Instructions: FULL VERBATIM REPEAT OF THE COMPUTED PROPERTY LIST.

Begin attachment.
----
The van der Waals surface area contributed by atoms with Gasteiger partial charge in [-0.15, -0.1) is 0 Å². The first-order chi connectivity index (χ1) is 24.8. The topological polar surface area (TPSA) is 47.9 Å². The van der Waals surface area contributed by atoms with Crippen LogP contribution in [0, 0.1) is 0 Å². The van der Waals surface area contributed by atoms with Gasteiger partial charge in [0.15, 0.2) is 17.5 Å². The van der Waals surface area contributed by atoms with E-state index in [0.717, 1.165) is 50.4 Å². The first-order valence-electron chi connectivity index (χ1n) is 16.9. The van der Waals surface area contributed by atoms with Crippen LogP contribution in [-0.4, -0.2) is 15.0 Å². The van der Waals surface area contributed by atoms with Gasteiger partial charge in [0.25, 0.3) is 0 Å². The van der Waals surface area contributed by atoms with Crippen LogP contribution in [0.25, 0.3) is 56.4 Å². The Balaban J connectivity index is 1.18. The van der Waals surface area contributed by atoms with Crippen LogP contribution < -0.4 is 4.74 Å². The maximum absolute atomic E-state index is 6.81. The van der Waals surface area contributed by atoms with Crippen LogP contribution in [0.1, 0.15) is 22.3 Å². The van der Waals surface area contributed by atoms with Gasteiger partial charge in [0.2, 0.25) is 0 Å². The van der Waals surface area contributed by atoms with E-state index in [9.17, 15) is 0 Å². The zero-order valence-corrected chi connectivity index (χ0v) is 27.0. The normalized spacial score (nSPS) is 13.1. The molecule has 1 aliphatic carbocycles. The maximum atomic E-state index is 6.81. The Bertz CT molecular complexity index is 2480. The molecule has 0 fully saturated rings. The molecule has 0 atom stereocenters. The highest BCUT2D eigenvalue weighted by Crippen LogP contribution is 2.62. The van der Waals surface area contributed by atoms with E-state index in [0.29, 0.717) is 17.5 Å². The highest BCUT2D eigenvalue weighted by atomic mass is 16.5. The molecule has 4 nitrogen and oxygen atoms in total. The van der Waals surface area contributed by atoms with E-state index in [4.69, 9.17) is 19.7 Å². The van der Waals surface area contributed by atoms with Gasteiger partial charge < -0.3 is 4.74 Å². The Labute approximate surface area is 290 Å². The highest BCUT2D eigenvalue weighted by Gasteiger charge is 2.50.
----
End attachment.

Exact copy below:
The van der Waals surface area contributed by atoms with Gasteiger partial charge in [-0.15, -0.1) is 0 Å². The first-order chi connectivity index (χ1) is 24.8. The topological polar surface area (TPSA) is 47.9 Å². The van der Waals surface area contributed by atoms with Crippen LogP contribution in [0, 0.1) is 0 Å². The van der Waals surface area contributed by atoms with Gasteiger partial charge in [0.15, 0.2) is 17.5 Å². The van der Waals surface area contributed by atoms with E-state index in [0.717, 1.165) is 50.4 Å². The first-order valence-electron chi connectivity index (χ1n) is 16.9. The van der Waals surface area contributed by atoms with Crippen LogP contribution in [-0.4, -0.2) is 15.0 Å². The van der Waals surface area contributed by atoms with Gasteiger partial charge in [0.25, 0.3) is 0 Å². The van der Waals surface area contributed by atoms with Crippen LogP contribution in [0.25, 0.3) is 56.4 Å². The Balaban J connectivity index is 1.18. The van der Waals surface area contributed by atoms with Crippen LogP contribution < -0.4 is 4.74 Å². The maximum absolute atomic E-state index is 6.81. The van der Waals surface area contributed by atoms with Crippen LogP contribution in [0.1, 0.15) is 22.3 Å². The van der Waals surface area contributed by atoms with Gasteiger partial charge in [0.2, 0.25) is 0 Å². The van der Waals surface area contributed by atoms with E-state index in [9.17, 15) is 0 Å². The zero-order valence-corrected chi connectivity index (χ0v) is 27.0. The normalized spacial score (nSPS) is 13.1. The molecule has 1 aliphatic carbocycles. The maximum atomic E-state index is 6.81. The Bertz CT molecular complexity index is 2480. The molecule has 0 fully saturated rings. The molecule has 0 atom stereocenters. The highest BCUT2D eigenvalue weighted by Crippen LogP contribution is 2.62. The van der Waals surface area contributed by atoms with E-state index in [0.29, 0.717) is 17.5 Å². The highest BCUT2D eigenvalue weighted by atomic mass is 16.5. The molecule has 4 nitrogen and oxygen atoms in total. The van der Waals surface area contributed by atoms with E-state index in [4.69, 9.17) is 19.7 Å². The van der Waals surface area contributed by atoms with Gasteiger partial charge < -0.3 is 4.74 Å². The Labute approximate surface area is 290 Å². The highest BCUT2D eigenvalue weighted by Gasteiger charge is 2.50.